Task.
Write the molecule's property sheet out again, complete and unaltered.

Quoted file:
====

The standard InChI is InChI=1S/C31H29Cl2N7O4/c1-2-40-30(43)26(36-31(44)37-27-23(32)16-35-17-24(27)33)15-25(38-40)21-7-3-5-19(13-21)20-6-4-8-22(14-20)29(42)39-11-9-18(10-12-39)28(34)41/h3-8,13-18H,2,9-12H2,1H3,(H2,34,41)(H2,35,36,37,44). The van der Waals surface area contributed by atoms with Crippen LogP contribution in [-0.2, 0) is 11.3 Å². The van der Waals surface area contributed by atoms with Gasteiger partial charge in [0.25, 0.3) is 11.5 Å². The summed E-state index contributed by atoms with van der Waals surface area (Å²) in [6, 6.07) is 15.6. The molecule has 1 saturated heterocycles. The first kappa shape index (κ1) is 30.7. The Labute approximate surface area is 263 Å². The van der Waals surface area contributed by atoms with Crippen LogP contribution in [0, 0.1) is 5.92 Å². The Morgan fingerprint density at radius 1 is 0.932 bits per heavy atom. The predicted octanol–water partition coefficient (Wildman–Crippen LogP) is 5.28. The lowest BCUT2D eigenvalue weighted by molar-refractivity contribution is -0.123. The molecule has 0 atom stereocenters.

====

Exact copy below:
The standard InChI is InChI=1S/C31H29Cl2N7O4/c1-2-40-30(43)26(36-31(44)37-27-23(32)16-35-17-24(27)33)15-25(38-40)21-7-3-5-19(13-21)20-6-4-8-22(14-20)29(42)39-11-9-18(10-12-39)28(34)41/h3-8,13-18H,2,9-12H2,1H3,(H2,34,41)(H2,35,36,37,44). The van der Waals surface area contributed by atoms with Crippen LogP contribution in [-0.2, 0) is 11.3 Å². The van der Waals surface area contributed by atoms with Gasteiger partial charge in [0.25, 0.3) is 11.5 Å². The summed E-state index contributed by atoms with van der Waals surface area (Å²) in [6, 6.07) is 15.6. The molecule has 1 saturated heterocycles. The first kappa shape index (κ1) is 30.7. The Labute approximate surface area is 263 Å². The van der Waals surface area contributed by atoms with Crippen LogP contribution in [0, 0.1) is 5.92 Å². The Morgan fingerprint density at radius 1 is 0.932 bits per heavy atom. The predicted octanol–water partition coefficient (Wildman–Crippen LogP) is 5.28. The lowest BCUT2D eigenvalue weighted by molar-refractivity contribution is -0.123. The molecule has 0 atom stereocenters.